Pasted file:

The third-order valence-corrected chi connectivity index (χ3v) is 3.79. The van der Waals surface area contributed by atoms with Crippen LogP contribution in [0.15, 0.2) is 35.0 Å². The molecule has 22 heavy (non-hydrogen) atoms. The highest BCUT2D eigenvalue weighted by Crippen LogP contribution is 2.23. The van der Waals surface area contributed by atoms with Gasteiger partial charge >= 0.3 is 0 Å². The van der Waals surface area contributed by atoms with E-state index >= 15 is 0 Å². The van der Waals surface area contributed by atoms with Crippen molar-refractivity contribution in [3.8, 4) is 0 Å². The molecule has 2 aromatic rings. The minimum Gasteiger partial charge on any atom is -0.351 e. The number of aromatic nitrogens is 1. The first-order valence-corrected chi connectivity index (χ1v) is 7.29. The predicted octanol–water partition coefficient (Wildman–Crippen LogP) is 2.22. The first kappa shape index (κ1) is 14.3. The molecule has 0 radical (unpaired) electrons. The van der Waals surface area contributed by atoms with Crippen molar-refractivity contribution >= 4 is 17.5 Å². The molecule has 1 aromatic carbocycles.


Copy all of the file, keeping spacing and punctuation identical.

The third-order valence-corrected chi connectivity index (χ3v) is 3.79. The van der Waals surface area contributed by atoms with Crippen LogP contribution in [0.15, 0.2) is 35.0 Å². The molecule has 22 heavy (non-hydrogen) atoms. The highest BCUT2D eigenvalue weighted by Crippen LogP contribution is 2.23. The van der Waals surface area contributed by atoms with Gasteiger partial charge >= 0.3 is 0 Å². The van der Waals surface area contributed by atoms with E-state index >= 15 is 0 Å². The van der Waals surface area contributed by atoms with Crippen molar-refractivity contribution in [3.8, 4) is 0 Å². The molecule has 2 aromatic rings. The minimum Gasteiger partial charge on any atom is -0.351 e. The number of aromatic nitrogens is 1. The first-order valence-corrected chi connectivity index (χ1v) is 7.29. The predicted octanol–water partition coefficient (Wildman–Crippen LogP) is 2.22. The first kappa shape index (κ1) is 14.3. The molecule has 0 radical (unpaired) electrons. The van der Waals surface area contributed by atoms with Crippen molar-refractivity contribution >= 4 is 17.5 Å². The molecule has 1 aromatic carbocycles.